Sometimes my brain gets full. This “information age” can be quite exhausting at times. So when I attended 4 days of wonderful concerts, master classes and workshops here in Boston at the National NATS conference last week, I felt I needed a nap every day.
Actually, I felt like that in school after lunch.
But I digress. Or not. How do we absorb all this wonderful new stuff?
I find it seeps down. Sneaky deep, as my friend Cerridwen puts it.
Coming back to teaching summer lessons and classes, I found myself trying new things, on the fly, with students. Just simple things, like closing your eyes and feeling the sound, or placing your hands gently on your cheeks to feel the gentle opening of the jaw. Just stuff. And I felt excited again about my students’ progress. And they discovered new things themselves. It wasn’t all new information, but hearing it from a different teacher (or student), gave me a new look.
A new look. So I was looking for some French mélodies (that’s art song, the French equivalent of German Lied) and thought of an old book I was given by one of my teachers, Woody Thornton, before he moved to Europe to sing opera in the 1980’s. Sergius Kagan’s Music for the Voice. Still in print, and at your local library. Chock-full of great information on songs, their range and tessitura, suitability for high or low voices, how hard the piano part is, etc. And Mr. Kagan edited most of the International Editions I bought over the years. So, despite databases and new books on repertoire, here was this marvelous book right next to the piano, on the shelf with dictionaries and encyclopedias.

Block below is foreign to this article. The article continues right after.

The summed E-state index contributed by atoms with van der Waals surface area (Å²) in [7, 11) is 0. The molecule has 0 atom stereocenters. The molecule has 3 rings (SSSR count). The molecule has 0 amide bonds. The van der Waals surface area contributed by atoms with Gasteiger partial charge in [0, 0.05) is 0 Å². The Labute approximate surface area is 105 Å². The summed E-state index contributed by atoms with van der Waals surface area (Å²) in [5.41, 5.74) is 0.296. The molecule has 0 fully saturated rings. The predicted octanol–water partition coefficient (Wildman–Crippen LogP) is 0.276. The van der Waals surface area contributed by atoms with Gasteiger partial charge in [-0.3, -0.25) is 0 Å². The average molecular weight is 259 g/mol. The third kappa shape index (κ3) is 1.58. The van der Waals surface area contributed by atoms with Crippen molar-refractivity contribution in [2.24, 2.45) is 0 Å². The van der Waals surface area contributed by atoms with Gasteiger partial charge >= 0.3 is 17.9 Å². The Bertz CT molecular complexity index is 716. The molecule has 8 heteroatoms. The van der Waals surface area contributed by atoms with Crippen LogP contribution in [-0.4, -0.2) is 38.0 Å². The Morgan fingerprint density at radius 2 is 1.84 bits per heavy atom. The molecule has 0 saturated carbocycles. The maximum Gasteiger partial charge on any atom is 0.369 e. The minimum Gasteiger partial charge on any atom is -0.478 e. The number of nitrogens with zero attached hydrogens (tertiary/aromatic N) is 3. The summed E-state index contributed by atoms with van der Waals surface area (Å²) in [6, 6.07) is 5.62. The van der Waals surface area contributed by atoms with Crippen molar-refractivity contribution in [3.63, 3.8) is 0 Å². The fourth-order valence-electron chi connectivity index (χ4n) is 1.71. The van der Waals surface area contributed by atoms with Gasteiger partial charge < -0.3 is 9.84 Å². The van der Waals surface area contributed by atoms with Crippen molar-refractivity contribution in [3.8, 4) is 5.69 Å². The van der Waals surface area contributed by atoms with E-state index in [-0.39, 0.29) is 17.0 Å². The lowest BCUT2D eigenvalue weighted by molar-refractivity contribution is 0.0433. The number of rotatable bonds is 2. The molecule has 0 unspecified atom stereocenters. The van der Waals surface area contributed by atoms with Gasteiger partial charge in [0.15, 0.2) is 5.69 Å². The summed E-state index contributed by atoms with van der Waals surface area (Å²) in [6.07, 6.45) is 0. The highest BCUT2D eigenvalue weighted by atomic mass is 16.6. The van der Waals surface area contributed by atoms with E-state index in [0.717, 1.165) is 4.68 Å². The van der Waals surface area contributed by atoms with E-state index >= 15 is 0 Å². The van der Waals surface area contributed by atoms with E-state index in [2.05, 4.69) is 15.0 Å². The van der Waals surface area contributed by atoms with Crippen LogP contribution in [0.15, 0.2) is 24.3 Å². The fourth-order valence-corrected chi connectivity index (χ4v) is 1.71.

There are 2 anthologies of French songs in my very library, edited by Mr. Kagan, with so many composers– BUT NOT Fauré and Debussy, because everybody sings a lot of those two wonderful guys.
And that’s how it goes. Hearing D’Anna Fortunato sing a short recital of Boston composers (with the Marvelous John McDonald) reminded me of how long this great legacy is. (I’m also a booster on West Coast composers, being bi-coastal). And hearing 2 marvelous baritone recitals of mostly American music, more great repertoire and new composers. Hearing the scientific basis of what we intuitively know after years of using our voices and teaching others to do so, is very cool. It seems that body-based learning is all the rage. Who knew our style would finally become fashionable?
So, my takeaway from all this is that a nap is a good thing. I once heard that Pavarotti said “90% of my practicing is done in bed.” Before you get snarky and lewd, think about this: we used look at the vocabulary list before bed and be better able to give those definitions on the next day’s test. We absorb, and the knowledge filters down, sneaky deep.